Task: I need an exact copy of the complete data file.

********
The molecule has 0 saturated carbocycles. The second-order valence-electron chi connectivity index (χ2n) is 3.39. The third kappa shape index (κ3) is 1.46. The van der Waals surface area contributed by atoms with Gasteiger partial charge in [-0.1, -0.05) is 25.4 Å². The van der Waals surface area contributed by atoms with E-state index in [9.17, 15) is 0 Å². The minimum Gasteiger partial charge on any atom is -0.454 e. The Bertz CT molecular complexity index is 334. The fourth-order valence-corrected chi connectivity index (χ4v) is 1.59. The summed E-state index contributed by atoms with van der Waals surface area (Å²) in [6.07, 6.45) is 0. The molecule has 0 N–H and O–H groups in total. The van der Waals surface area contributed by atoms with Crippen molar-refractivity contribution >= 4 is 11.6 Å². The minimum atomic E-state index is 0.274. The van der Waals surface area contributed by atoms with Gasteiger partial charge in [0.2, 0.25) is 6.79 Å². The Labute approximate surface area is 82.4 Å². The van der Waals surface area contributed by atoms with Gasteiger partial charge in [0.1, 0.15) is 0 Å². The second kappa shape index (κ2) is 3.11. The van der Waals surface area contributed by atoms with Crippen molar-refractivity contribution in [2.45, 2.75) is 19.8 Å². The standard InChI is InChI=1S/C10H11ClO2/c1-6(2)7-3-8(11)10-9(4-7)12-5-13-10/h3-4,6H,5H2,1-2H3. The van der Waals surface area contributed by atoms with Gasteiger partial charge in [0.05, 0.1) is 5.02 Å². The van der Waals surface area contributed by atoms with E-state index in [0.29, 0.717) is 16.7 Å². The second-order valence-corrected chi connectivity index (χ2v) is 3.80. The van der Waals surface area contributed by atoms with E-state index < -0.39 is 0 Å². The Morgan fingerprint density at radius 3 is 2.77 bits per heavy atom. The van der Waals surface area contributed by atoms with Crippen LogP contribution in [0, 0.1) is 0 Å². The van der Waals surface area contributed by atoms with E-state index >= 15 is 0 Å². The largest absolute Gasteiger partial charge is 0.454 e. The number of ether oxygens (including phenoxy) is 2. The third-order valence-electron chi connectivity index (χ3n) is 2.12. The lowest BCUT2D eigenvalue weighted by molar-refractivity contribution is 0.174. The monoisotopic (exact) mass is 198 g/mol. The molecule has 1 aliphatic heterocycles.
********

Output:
The molecule has 0 saturated carbocycles. The second-order valence-electron chi connectivity index (χ2n) is 3.39. The third kappa shape index (κ3) is 1.46. The van der Waals surface area contributed by atoms with Gasteiger partial charge in [-0.1, -0.05) is 25.4 Å². The van der Waals surface area contributed by atoms with E-state index in [9.17, 15) is 0 Å². The minimum Gasteiger partial charge on any atom is -0.454 e. The Bertz CT molecular complexity index is 334. The fourth-order valence-corrected chi connectivity index (χ4v) is 1.59. The summed E-state index contributed by atoms with van der Waals surface area (Å²) in [6.07, 6.45) is 0. The molecule has 0 N–H and O–H groups in total. The van der Waals surface area contributed by atoms with Crippen molar-refractivity contribution >= 4 is 11.6 Å². The minimum atomic E-state index is 0.274. The van der Waals surface area contributed by atoms with Gasteiger partial charge in [0.2, 0.25) is 6.79 Å². The Labute approximate surface area is 82.4 Å². The van der Waals surface area contributed by atoms with Gasteiger partial charge in [0.1, 0.15) is 0 Å². The second kappa shape index (κ2) is 3.11. The van der Waals surface area contributed by atoms with Crippen molar-refractivity contribution in [2.45, 2.75) is 19.8 Å². The standard InChI is InChI=1S/C10H11ClO2/c1-6(2)7-3-8(11)10-9(4-7)12-5-13-10/h3-4,6H,5H2,1-2H3. The van der Waals surface area contributed by atoms with Gasteiger partial charge in [0.05, 0.1) is 5.02 Å². The van der Waals surface area contributed by atoms with E-state index in [0.29, 0.717) is 16.7 Å². The second-order valence-corrected chi connectivity index (χ2v) is 3.80. The van der Waals surface area contributed by atoms with E-state index < -0.39 is 0 Å². The Morgan fingerprint density at radius 3 is 2.77 bits per heavy atom. The van der Waals surface area contributed by atoms with Crippen LogP contribution in [0, 0.1) is 0 Å². The van der Waals surface area contributed by atoms with E-state index >= 15 is 0 Å². The largest absolute Gasteiger partial charge is 0.454 e. The number of ether oxygens (including phenoxy) is 2. The third-order valence-electron chi connectivity index (χ3n) is 2.12. The lowest BCUT2D eigenvalue weighted by molar-refractivity contribution is 0.174. The monoisotopic (exact) mass is 198 g/mol. The molecule has 1 aliphatic heterocycles.